The Tucson City Council voted unanimously Tuesday to establish a mandatory nightly curfew for three weeks as COVID-19 infections reach “alarming” levels throughout the county and state.
Starting Friday, Dec. 4, the curfew will be in place each night from 10 p.m. to 5 a.m. through Dec. 23 and prohibits anyone from being on public streets or spaces in Tucson unless traveling to work or other essential activities. Public safety personnel, health-care professionals, essential workers and the homeless are exempt from the curfew.
“We have to take additional steps as mayor and council to make sure that we’re protecting our community,” Mayor Regina Romero said. “I know that we’re all very exhausted by this pandemic, but as elected representatives of our community, we do have a moral obligation to act.”
City Attorney Mike Rankin said the Tucson Police Department will focus on education first when it comes to curfew enforcement. Residents who break curfew will be given an opportunity to comply before receiving a citation. If citations are issued, it would be a civil penalty. During the statewide shelter-in-place order in April, TPD issued only 12 citations.
While the city was initially considering a 8 p.m. curfew, the council decided to set it for 10 p.m. to align with Pima County’s voluntary curfew, which was announced last week, and to allow local businesses more flexibility.
The decision to implement a curfew comes as coronavirus cases continue to break records across the state. The Pima County Health Department recorded 944 new cases Tuesday, indicating the highest single day case count since the pandemic began. There were over 10,000 new infections reported statewide.
“We are well into the third wave in Arizona and Tucson,” said Judy Rich, President and CEO of Tucson Medical Center. “Four weeks ago, we had 25% of the positive patients that we have today at Tucson Medical Center. Our intensive care unit is at capacity, and every week we are opening another unit inside the hospital to manage COVID positive patients.”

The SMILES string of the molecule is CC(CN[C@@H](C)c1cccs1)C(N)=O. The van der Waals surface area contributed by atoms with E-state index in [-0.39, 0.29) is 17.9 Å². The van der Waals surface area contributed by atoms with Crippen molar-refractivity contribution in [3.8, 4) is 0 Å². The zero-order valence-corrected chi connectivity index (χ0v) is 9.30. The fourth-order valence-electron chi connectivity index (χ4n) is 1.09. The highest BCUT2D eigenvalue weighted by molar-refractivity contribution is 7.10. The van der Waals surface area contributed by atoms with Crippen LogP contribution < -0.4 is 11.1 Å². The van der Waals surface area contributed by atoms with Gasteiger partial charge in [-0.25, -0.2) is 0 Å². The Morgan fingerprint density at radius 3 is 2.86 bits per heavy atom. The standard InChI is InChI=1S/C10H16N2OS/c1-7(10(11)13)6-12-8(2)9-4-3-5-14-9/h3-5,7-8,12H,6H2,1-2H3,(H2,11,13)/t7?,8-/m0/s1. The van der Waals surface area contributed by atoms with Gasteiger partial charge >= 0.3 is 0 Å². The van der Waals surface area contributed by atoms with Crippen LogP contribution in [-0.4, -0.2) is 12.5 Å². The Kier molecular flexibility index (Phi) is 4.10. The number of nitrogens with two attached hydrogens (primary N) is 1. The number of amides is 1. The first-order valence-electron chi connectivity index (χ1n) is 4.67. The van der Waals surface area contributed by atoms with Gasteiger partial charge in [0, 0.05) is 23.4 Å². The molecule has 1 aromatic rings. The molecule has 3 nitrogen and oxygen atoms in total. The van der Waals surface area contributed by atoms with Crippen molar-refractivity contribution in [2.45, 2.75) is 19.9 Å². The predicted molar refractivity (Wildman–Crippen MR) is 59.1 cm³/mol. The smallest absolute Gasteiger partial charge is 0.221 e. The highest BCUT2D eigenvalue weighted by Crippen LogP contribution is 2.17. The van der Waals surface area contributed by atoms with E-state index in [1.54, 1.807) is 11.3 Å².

As city and state governments around the country grapple with the idea of implementing curfews to slow the spread of coronavirus, there are still questions about a nightly curfew’s effectiveness against the fast-spreading transmission of the virus. In Pima County alone, positive coronavirus numbers have quadrupled in the last month.
While public health and hospital officials agreed that any mitigation is better than nothing, they said only a resumption of statewide shelter-in-place orders are going to have a large enough impact to prevent the most dire projections from occurring.
“We appreciate the city convening this conversation around steps that can be taken to mitigate the toll of this third wave, as we await the vaccine, which is so we believe that the curfew, whether it's an 8 p.m. or 10 p.m. curfew fails falls short, in terms of its effectiveness to be able to stop the spread. Flatten the curve and keep our hospital stripping push beyond our capacity.”
While the council members agreed they would much rather see larger mitigation efforts from the state, they said they can’t count on that.
“We have to set up a tool with enough flexibility that we don’t infringe on our values and freedoms, but also promote the protection of public health,” Councilman Paul Cunningham said. “And it’s a hard thing to balance. But we can’t stand around when we know that we’re expected to see a huge spike in cases and hospitalizations over the next three weeks.”
Romero said she sees the curfew as an initial step as the city continues to “advocate for the governor to take action.”
When asked about the city’s authority to mandate a curfew, Rankin said the Tucson municipal government is given that authority under state and local codes. Pima County implemented a voluntary nightly curfew for residents last week but does not have the authority to mandate a curfew as a state entity.
“State law gives the governor certain emergency powers, but it does not give him the authority to wipe away the legal authority of other officials who are also given emergency powers, including under the state statutes themselves under Arizona law,” he said. “So this is not a challenge to state authority, but it is using the local authority that is provided under Arizona law to adopt these kind of measures that are necessary for public health and safety.”
Recognizing the impact that the curfew might have on local businesses, the council also voted to provide additional economic relief for workers, families and small businesses as the pandemic continues. The exact amounts were not yet decided on as of 6:30 p.m. Tuesday.
In a statement Tuesday, the Tucson Metro Chamber expressed its concern about the curfew, saying it would decrease revenues for local businesses and put many people out of work.
Contact reporter Jasmine Demers at email@example.com
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